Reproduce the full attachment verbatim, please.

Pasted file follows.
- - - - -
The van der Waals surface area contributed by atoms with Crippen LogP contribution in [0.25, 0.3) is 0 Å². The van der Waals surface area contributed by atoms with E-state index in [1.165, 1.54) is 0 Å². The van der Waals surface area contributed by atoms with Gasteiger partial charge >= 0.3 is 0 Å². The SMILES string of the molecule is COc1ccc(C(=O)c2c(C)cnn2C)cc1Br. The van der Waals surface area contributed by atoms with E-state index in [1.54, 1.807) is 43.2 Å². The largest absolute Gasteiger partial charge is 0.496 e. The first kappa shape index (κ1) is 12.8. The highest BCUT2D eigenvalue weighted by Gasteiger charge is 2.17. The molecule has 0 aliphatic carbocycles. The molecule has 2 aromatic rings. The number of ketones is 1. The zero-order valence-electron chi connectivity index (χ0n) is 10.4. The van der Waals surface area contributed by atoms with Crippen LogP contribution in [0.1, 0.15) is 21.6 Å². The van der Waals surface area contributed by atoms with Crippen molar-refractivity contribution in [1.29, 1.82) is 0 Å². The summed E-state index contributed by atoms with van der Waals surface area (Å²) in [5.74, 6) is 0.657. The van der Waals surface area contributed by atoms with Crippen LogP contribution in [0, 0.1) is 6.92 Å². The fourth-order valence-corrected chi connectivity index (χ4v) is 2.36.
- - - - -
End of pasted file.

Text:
The van der Waals surface area contributed by atoms with Crippen LogP contribution in [0.25, 0.3) is 0 Å². The van der Waals surface area contributed by atoms with E-state index in [1.165, 1.54) is 0 Å². The van der Waals surface area contributed by atoms with Gasteiger partial charge >= 0.3 is 0 Å². The SMILES string of the molecule is COc1ccc(C(=O)c2c(C)cnn2C)cc1Br. The van der Waals surface area contributed by atoms with E-state index in [1.54, 1.807) is 43.2 Å². The largest absolute Gasteiger partial charge is 0.496 e. The first kappa shape index (κ1) is 12.8. The highest BCUT2D eigenvalue weighted by Gasteiger charge is 2.17. The molecule has 0 aliphatic carbocycles. The molecule has 2 aromatic rings. The number of ketones is 1. The zero-order valence-electron chi connectivity index (χ0n) is 10.4. The van der Waals surface area contributed by atoms with Crippen LogP contribution in [0.1, 0.15) is 21.6 Å². The van der Waals surface area contributed by atoms with Crippen molar-refractivity contribution in [1.29, 1.82) is 0 Å². The summed E-state index contributed by atoms with van der Waals surface area (Å²) in [5.74, 6) is 0.657. The van der Waals surface area contributed by atoms with Crippen LogP contribution in [0, 0.1) is 6.92 Å². The fourth-order valence-corrected chi connectivity index (χ4v) is 2.36.